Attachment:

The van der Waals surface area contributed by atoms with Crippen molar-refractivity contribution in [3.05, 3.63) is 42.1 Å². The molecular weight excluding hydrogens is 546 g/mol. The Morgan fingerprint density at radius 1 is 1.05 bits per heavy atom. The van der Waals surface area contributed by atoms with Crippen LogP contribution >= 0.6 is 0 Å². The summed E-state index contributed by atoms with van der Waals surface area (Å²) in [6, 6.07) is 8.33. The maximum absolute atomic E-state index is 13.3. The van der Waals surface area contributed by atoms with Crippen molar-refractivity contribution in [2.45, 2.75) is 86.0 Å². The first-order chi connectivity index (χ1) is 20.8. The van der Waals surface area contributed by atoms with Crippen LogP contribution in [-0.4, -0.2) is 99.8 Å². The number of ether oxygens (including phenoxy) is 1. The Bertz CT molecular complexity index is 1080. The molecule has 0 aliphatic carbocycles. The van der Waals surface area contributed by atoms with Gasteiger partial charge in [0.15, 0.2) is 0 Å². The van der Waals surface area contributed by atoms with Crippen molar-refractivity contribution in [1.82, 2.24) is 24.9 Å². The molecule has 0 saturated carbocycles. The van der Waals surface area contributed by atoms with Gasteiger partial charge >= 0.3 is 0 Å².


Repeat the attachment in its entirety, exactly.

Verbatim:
The van der Waals surface area contributed by atoms with Crippen molar-refractivity contribution in [3.05, 3.63) is 42.1 Å². The molecular weight excluding hydrogens is 546 g/mol. The Morgan fingerprint density at radius 1 is 1.05 bits per heavy atom. The van der Waals surface area contributed by atoms with Crippen LogP contribution >= 0.6 is 0 Å². The summed E-state index contributed by atoms with van der Waals surface area (Å²) in [6, 6.07) is 8.33. The maximum absolute atomic E-state index is 13.3. The van der Waals surface area contributed by atoms with Crippen molar-refractivity contribution in [2.45, 2.75) is 86.0 Å². The first-order chi connectivity index (χ1) is 20.8. The van der Waals surface area contributed by atoms with Crippen LogP contribution in [-0.4, -0.2) is 99.8 Å². The number of ether oxygens (including phenoxy) is 1. The Bertz CT molecular complexity index is 1080. The molecule has 0 aliphatic carbocycles. The van der Waals surface area contributed by atoms with Gasteiger partial charge in [0.15, 0.2) is 0 Å². The van der Waals surface area contributed by atoms with Crippen molar-refractivity contribution in [1.82, 2.24) is 24.9 Å². The molecule has 0 saturated carbocycles. The van der Waals surface area contributed by atoms with Gasteiger partial charge >= 0.3 is 0 Å².